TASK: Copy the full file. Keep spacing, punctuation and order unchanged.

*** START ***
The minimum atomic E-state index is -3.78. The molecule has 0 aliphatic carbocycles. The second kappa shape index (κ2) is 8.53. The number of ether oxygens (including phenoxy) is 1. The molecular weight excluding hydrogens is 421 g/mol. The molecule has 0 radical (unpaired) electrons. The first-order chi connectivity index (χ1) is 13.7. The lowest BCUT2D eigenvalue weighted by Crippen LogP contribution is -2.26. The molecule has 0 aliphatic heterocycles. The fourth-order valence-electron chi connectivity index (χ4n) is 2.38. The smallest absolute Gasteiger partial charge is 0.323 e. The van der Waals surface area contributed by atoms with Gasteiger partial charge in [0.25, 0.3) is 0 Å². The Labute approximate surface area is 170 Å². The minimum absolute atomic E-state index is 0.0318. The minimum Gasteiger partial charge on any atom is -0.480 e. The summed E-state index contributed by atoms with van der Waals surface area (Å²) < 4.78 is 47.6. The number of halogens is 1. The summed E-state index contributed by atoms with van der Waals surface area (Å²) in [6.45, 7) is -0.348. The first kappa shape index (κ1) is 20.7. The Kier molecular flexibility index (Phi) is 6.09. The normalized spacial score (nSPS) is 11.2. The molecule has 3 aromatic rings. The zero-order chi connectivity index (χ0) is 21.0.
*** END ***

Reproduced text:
The minimum atomic E-state index is -3.78. The molecule has 0 aliphatic carbocycles. The second kappa shape index (κ2) is 8.53. The number of ether oxygens (including phenoxy) is 1. The molecular weight excluding hydrogens is 421 g/mol. The molecule has 0 radical (unpaired) electrons. The first-order chi connectivity index (χ1) is 13.7. The lowest BCUT2D eigenvalue weighted by Crippen LogP contribution is -2.26. The molecule has 0 aliphatic heterocycles. The fourth-order valence-electron chi connectivity index (χ4n) is 2.38. The smallest absolute Gasteiger partial charge is 0.323 e. The van der Waals surface area contributed by atoms with Gasteiger partial charge in [0.25, 0.3) is 0 Å². The Labute approximate surface area is 170 Å². The minimum absolute atomic E-state index is 0.0318. The minimum Gasteiger partial charge on any atom is -0.480 e. The summed E-state index contributed by atoms with van der Waals surface area (Å²) < 4.78 is 47.6. The number of halogens is 1. The summed E-state index contributed by atoms with van der Waals surface area (Å²) in [6.45, 7) is -0.348. The first kappa shape index (κ1) is 20.7. The Kier molecular flexibility index (Phi) is 6.09. The normalized spacial score (nSPS) is 11.2. The molecule has 3 aromatic rings. The zero-order chi connectivity index (χ0) is 21.0.